Research Assistance: The Center
occasionally issues a call for Poverty Research Training
Fellowships. These fellowships provide affiliates with
funding to hire Graduate Student Research (GSR)
assistants. The fellowships also provide invaluable
training opportunities for graduate students with an interest
in poverty related research.
Research Dissemination: The Center provides
affiliates with a variety of opportunities to bring their
research to a broad audience. Affiliates are encouraged
to post summaries of their poverty related research on the
Center’s website. They can also create a policy brief
that summarizes their research findings for non-academic
audiences. There are numerous opportunities to present
new research in the center’s seminar series. Media
training is also available.
Hosting Seminar Speakers, Visiting Scholars and
Conferences: Affiliates can
nominate external scholars to present in the
center’s seminar series. The center also has funds
available to host visiting scholars for up to a week. Visitors
are provided with room and board, staff support, and office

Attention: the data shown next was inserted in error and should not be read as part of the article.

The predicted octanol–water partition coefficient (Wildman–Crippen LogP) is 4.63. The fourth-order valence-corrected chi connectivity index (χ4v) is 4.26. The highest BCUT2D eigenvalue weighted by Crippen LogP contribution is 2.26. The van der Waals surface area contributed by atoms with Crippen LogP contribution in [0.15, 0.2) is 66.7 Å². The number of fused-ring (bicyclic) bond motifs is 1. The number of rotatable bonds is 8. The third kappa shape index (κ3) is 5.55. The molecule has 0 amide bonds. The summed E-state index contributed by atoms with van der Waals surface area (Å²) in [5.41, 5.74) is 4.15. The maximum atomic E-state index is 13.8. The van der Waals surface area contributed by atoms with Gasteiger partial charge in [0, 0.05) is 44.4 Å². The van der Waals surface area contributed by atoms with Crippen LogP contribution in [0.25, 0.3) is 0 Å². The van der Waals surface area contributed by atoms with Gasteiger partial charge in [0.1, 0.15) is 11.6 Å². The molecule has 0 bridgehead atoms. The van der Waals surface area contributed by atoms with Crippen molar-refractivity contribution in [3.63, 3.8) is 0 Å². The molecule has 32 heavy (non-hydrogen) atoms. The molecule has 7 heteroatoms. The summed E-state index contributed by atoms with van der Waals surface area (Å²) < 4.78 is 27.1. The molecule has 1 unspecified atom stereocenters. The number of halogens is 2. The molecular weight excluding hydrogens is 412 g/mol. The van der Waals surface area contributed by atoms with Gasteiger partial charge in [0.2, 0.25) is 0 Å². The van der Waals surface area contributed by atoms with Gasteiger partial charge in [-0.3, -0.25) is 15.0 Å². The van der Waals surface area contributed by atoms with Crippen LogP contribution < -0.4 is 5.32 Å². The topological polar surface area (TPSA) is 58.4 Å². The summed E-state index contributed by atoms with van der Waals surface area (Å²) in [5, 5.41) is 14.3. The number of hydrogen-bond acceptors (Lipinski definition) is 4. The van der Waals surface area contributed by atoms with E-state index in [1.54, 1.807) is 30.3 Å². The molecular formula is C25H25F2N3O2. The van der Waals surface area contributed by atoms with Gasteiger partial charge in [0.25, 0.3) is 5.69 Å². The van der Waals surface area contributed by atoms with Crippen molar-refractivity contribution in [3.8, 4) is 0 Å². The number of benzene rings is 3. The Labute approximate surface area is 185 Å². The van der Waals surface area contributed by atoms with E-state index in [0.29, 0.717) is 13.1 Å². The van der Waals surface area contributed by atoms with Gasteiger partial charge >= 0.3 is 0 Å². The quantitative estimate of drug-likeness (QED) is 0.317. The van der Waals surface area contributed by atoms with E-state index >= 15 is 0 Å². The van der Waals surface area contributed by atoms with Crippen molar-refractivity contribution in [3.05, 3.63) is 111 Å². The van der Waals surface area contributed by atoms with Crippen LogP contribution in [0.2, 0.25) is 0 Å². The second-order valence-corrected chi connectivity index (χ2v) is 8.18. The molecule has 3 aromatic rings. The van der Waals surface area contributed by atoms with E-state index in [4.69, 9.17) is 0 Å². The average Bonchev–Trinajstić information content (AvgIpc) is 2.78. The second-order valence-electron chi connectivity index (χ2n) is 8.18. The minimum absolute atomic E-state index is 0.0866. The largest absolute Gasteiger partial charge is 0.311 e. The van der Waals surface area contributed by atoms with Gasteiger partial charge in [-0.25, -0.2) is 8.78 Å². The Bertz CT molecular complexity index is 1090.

space from the Center. In addition, affiliates may seek funding
and staff support to organize themed conferences related to
Center’s core research areas.
Access to Renowned Researchers: Center
affiliates and visiting scholars create a vibrant
interdisciplinary research community engaged in quantitative
and qualitative research. Interaction among community
members raises the quality and quantity of
multidisciplinary poverty-related research on
campus. Opportunities to engage in this community
include: participating in the center’s seminar series and
conferences, and providing mentoring during the graduate
Chronic pain affects more than 50 million adults in the U.S.
Understanding and treating pain involves integrating disparate
areas of science, humanities, policy, health care and more.
However, institutions for higher learning and health gravitate to
silos and fragmentation. UC Davis is breaking down those silos
and tapping into expertise that exists at both the Sacramento and
Davis campuses to address pain.
The goal of this UCOP-funded pilot program on Child Health,
Poverty and Public Policy is to lay the foundation for a UC-wide
network of scholars who are committed to rigorous cross-training
in multiple disciplinary-specific skills and “languages” that are
necessary to produce a comprehensive understanding of the
mechanisms by which health and nutrition programs (e.g.